A Beautiful On-line Version of SICP

If, like me, you’re a lover of SICP (Structure and Interpretation of Computer Programs) you’ll be happy to know that there’s a beautiful on-line version of it available. Years ago, MIT generously put up a version but some of the figures were hard to read and the typography was pretty much what you’d expect from an automatic rendering of the $\LaTeX$ from that era.

This text is rendered in HTML5 and the figures drawn in vector graphics. You can read about the evolution of this project in the UTF Introduction in the book. A lot of loving work went into this and it shows. The introduction says that this was completed in 2014 but I am just now seeing it. If you’re interested in the source or an epub version, the project’s web page has an an announcement of this version along with links to the source and other renderings of it. Take a look and see if you don’t agree that it’s a beautiful rendering of one of the most important books in CS.

I think that last judgment (about SICP being one of the most important CS books) is even more true today since, sadly, the approach taken by SICP is no longer popular. It’s been abandoned—even at MIT, where the whole thing began—in favor of plugging black boxes, in the form of libraries, together to build a program. Perhaps, as even the authors of SICP say, that’s necessary in today’s environment but students are missing out by not being immersed in the view of our profession offered by SICP.

Query on mbsync for macOS

The wheels grind slowly here at Irreal but they do grind. I’m in the final stages of moving my email to Emacs in my neverending quest to run everything in Emacs. My specific intent is to run mu4e as my client and have mbsync take care of retrieving and syncing emails for my Apple mail account.

Sadly, I can’t get mbsync to connect with the Apple IMAP server. The relevant part of my .mbsyncrc is

IMAPAccount icloud
Host IMAP.mail.me.com
User XXX
Port 993
SSLType IMAPS
SSLVersions TLSv1.2
#CertificateFile /usr/local/share/certs/ca-bundle.crt


when I run this with mbsync -D icloud, I get

...
Logging in...
1 NO [AUTHENTICATIONFAILED] Authentication failed
IMAP command 'LOGIN <user> <pass>' returned an error: NO [AUTHENTICATIONFAILED] Authentication failed


It makes no difference whether or not the CertificateFile line in the configuration is commented out. The security function on the PassCmd line does return my icloud password and even entering the password itself on a PASS line doesn’t work. It makes no difference whether the USER line is just my user name or my full email address.

I’ve consulted DuckDuckGo but I can’t find any examples of setting things up for macOS. If anyone has a working mbsync configuration for talking to Apple’s IMAP server, I’d really like to hear from you. Please leave a comment if you have any wisdom to impart.

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Dired Sorting

If you like to manage your files with Dired and tend to rely on the Dired listing rather than, say, ls, Ben Maughan has an excellent suggestion: dired-quick-sort. Take a look at the Github site to get an idea of what the package can do.

Reproducible Journalism?

Longtime readers know that we here at Irreal do not generally hold journalists in high regard. Putting the best light on things, they are all too often ignorant and lazy. Still, Irreal is nothing if not dedicated to the scientific method so we’re always interested in contrary evidence. Wilfred Hughes offers this example of such evidence:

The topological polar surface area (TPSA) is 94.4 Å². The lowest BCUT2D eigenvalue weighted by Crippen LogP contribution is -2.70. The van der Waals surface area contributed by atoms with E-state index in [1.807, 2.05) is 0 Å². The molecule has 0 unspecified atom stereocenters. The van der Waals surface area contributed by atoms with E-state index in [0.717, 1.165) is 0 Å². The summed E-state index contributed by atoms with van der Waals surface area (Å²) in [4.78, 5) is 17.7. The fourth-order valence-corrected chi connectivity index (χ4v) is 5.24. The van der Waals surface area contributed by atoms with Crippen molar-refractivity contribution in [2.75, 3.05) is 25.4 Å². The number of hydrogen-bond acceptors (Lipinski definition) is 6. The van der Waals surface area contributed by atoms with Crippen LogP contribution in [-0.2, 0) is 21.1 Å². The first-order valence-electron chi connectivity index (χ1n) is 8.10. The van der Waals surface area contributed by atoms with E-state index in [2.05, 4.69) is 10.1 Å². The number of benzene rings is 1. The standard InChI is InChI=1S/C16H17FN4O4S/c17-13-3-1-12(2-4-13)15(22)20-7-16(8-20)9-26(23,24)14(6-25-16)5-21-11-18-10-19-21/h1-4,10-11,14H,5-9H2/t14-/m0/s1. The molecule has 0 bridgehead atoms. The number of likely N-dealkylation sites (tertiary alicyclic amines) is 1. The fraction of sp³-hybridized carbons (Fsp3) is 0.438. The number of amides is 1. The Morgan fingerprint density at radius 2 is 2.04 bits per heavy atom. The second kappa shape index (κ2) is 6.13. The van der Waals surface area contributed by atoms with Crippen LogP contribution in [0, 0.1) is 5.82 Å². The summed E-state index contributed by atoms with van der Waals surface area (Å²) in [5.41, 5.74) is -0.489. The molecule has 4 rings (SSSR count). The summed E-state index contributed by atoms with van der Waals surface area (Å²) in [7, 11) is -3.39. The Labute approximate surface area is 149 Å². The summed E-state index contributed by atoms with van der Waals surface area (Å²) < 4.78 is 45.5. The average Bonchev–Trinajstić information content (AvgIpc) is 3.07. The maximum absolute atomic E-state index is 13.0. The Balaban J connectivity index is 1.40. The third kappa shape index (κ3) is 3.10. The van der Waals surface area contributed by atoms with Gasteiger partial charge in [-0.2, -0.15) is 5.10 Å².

For an article entitled Wages rise on California farms. Americans still don’t want the job, the Los Angeles Times performed an analysis of California crop production wages as an IPython notebook. The analysis was done by Ben Welsh of the LA Times Data Desk, which appears to be an internal LA Times group dedicated to such matters. The byline on the article itself was Natalie Kitroeff and Geoffrey Mohan.

I really like this because:

1. Rather than rely on anecdotal evidence, the Times did an actual analysis of the data.
2. The analysis was done in a reproducible research manner. The data source is identified and all the calculations are shown in the notebook.

The article links to the analysis so that any interested readers can see for themselves how the analysis was done. Kudos to the LA Times and their reporters for an excellent example of reproducible research in Journalism and for making the data and the analysis of it public.

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Stein's Emacs Productivity Series

Gregory Stein over at Caches to Caches has a nice series on how he uses Emacs to increase his productivity. I’ve written about a couple of those articles (1, 2) already but it’s useful to see the whole series.

As I’ve said before, Stein is a Ph.D student at MIT and like all such students his time is at a premium. These posts discuss how he leverages Emacs to organize his time and tasks and even optimize his email. There are (currently) four articles and none of them are very long so it’s very much worth your while to take a look if you’d like to make your own workflow at little more frictionless.

The Silver Searcher, Ivy-occur, and Swiper

I’m stuck in my ways and stubborn so even though I use macOS as my primary platform, I have, for years, insisted on compiling all my tools from source myself. The Mac platform has just enough idiosyncrasies to sometimes make that a challenge. Of course, there’s the excellent Homebrew to solve these problems but as I said: stubborn.

For a long time, I’ve wanted to try out ag (The Silver Searcher) but the make process required a bunch of utilities that I didn’t have installed and it just seemed like too much trouble. Then I watched Mike Zamansky’s video on using Emacs for C++ programming in which he mentioned ag and using it with counsel-ag (part of Ivy) as a particularly nice way of tracking down where identifiers or other symbols are used in a project. There’s also the excellent refactoring workflow using ag and ivy-occur that Samuel Barreto wrote about. That, finally, convinced me to install homebrew so that I could easily install ag and other hard to build tools.